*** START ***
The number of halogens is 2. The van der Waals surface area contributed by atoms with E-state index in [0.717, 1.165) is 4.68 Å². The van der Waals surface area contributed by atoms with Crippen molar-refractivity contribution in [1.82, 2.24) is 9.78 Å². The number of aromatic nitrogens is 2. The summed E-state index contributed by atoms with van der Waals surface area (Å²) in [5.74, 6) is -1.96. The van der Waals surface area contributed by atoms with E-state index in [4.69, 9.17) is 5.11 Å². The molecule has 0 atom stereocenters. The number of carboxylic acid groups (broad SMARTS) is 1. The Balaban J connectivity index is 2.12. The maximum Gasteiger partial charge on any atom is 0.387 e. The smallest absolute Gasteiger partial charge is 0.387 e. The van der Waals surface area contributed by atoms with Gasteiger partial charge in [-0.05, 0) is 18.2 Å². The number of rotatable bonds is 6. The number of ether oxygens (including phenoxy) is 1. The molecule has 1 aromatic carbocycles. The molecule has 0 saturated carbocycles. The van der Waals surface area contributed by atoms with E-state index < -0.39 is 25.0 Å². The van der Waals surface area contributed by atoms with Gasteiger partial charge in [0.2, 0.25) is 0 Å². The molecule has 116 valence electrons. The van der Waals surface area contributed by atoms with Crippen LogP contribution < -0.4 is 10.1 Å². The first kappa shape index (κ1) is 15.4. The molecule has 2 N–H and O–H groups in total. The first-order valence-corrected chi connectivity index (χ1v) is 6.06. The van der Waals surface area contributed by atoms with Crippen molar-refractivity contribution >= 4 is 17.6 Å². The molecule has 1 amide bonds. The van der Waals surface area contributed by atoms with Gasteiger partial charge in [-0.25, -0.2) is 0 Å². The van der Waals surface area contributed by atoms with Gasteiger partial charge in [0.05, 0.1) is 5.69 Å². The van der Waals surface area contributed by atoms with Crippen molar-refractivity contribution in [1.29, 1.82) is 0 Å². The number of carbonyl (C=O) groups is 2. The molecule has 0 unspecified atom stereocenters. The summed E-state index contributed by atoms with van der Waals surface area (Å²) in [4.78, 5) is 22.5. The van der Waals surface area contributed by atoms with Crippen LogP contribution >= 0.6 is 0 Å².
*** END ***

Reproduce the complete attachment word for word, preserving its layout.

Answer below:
The number of halogens is 2. The van der Waals surface area contributed by atoms with E-state index in [0.717, 1.165) is 4.68 Å². The van der Waals surface area contributed by atoms with Crippen molar-refractivity contribution in [1.82, 2.24) is 9.78 Å². The number of aromatic nitrogens is 2. The summed E-state index contributed by atoms with van der Waals surface area (Å²) in [5.74, 6) is -1.96. The van der Waals surface area contributed by atoms with E-state index in [4.69, 9.17) is 5.11 Å². The molecule has 0 atom stereocenters. The number of carboxylic acid groups (broad SMARTS) is 1. The Balaban J connectivity index is 2.12. The maximum Gasteiger partial charge on any atom is 0.387 e. The smallest absolute Gasteiger partial charge is 0.387 e. The van der Waals surface area contributed by atoms with Gasteiger partial charge in [-0.05, 0) is 18.2 Å². The number of rotatable bonds is 6. The number of ether oxygens (including phenoxy) is 1. The molecule has 1 aromatic carbocycles. The molecule has 0 saturated carbocycles. The van der Waals surface area contributed by atoms with E-state index < -0.39 is 25.0 Å². The van der Waals surface area contributed by atoms with Gasteiger partial charge in [0.2, 0.25) is 0 Å². The molecule has 116 valence electrons. The van der Waals surface area contributed by atoms with Crippen LogP contribution < -0.4 is 10.1 Å². The first kappa shape index (κ1) is 15.4. The molecule has 2 N–H and O–H groups in total. The first-order valence-corrected chi connectivity index (χ1v) is 6.06. The van der Waals surface area contributed by atoms with Crippen molar-refractivity contribution >= 4 is 17.6 Å². The molecule has 1 amide bonds. The van der Waals surface area contributed by atoms with Gasteiger partial charge in [-0.25, -0.2) is 0 Å². The van der Waals surface area contributed by atoms with Gasteiger partial charge in [0.05, 0.1) is 5.69 Å². The van der Waals surface area contributed by atoms with Crippen molar-refractivity contribution in [1.29, 1.82) is 0 Å². The number of carbonyl (C=O) groups is 2. The molecule has 0 unspecified atom stereocenters. The summed E-state index contributed by atoms with van der Waals surface area (Å²) in [4.78, 5) is 22.5. The van der Waals surface area contributed by atoms with Crippen LogP contribution >= 0.6 is 0 Å².